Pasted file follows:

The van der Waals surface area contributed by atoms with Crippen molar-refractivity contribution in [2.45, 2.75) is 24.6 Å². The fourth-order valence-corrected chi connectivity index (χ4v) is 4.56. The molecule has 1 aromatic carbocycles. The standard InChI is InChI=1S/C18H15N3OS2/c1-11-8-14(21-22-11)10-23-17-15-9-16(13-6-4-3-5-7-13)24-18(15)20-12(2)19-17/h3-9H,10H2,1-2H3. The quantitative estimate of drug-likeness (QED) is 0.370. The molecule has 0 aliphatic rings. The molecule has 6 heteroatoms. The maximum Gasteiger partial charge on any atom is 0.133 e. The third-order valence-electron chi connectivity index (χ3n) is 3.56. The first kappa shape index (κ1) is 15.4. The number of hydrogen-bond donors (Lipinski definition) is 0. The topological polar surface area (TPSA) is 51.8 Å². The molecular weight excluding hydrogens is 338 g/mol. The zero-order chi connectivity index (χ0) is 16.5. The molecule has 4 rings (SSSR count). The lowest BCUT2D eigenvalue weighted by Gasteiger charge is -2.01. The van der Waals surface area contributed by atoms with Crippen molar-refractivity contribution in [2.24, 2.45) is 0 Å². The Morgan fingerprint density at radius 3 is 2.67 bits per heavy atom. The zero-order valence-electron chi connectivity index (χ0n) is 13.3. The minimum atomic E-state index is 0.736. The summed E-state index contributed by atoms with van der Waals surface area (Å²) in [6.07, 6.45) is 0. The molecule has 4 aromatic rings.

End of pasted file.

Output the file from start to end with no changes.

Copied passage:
The van der Waals surface area contributed by atoms with Crippen molar-refractivity contribution in [2.45, 2.75) is 24.6 Å². The fourth-order valence-corrected chi connectivity index (χ4v) is 4.56. The molecule has 1 aromatic carbocycles. The standard InChI is InChI=1S/C18H15N3OS2/c1-11-8-14(21-22-11)10-23-17-15-9-16(13-6-4-3-5-7-13)24-18(15)20-12(2)19-17/h3-9H,10H2,1-2H3. The quantitative estimate of drug-likeness (QED) is 0.370. The molecule has 0 aliphatic rings. The molecule has 6 heteroatoms. The maximum Gasteiger partial charge on any atom is 0.133 e. The third-order valence-electron chi connectivity index (χ3n) is 3.56. The first kappa shape index (κ1) is 15.4. The number of hydrogen-bond donors (Lipinski definition) is 0. The topological polar surface area (TPSA) is 51.8 Å². The molecular weight excluding hydrogens is 338 g/mol. The zero-order chi connectivity index (χ0) is 16.5. The molecule has 4 rings (SSSR count). The lowest BCUT2D eigenvalue weighted by Gasteiger charge is -2.01. The van der Waals surface area contributed by atoms with Crippen molar-refractivity contribution in [2.24, 2.45) is 0 Å². The Morgan fingerprint density at radius 3 is 2.67 bits per heavy atom. The zero-order valence-electron chi connectivity index (χ0n) is 13.3. The minimum atomic E-state index is 0.736. The summed E-state index contributed by atoms with van der Waals surface area (Å²) in [6.07, 6.45) is 0. The molecule has 4 aromatic rings.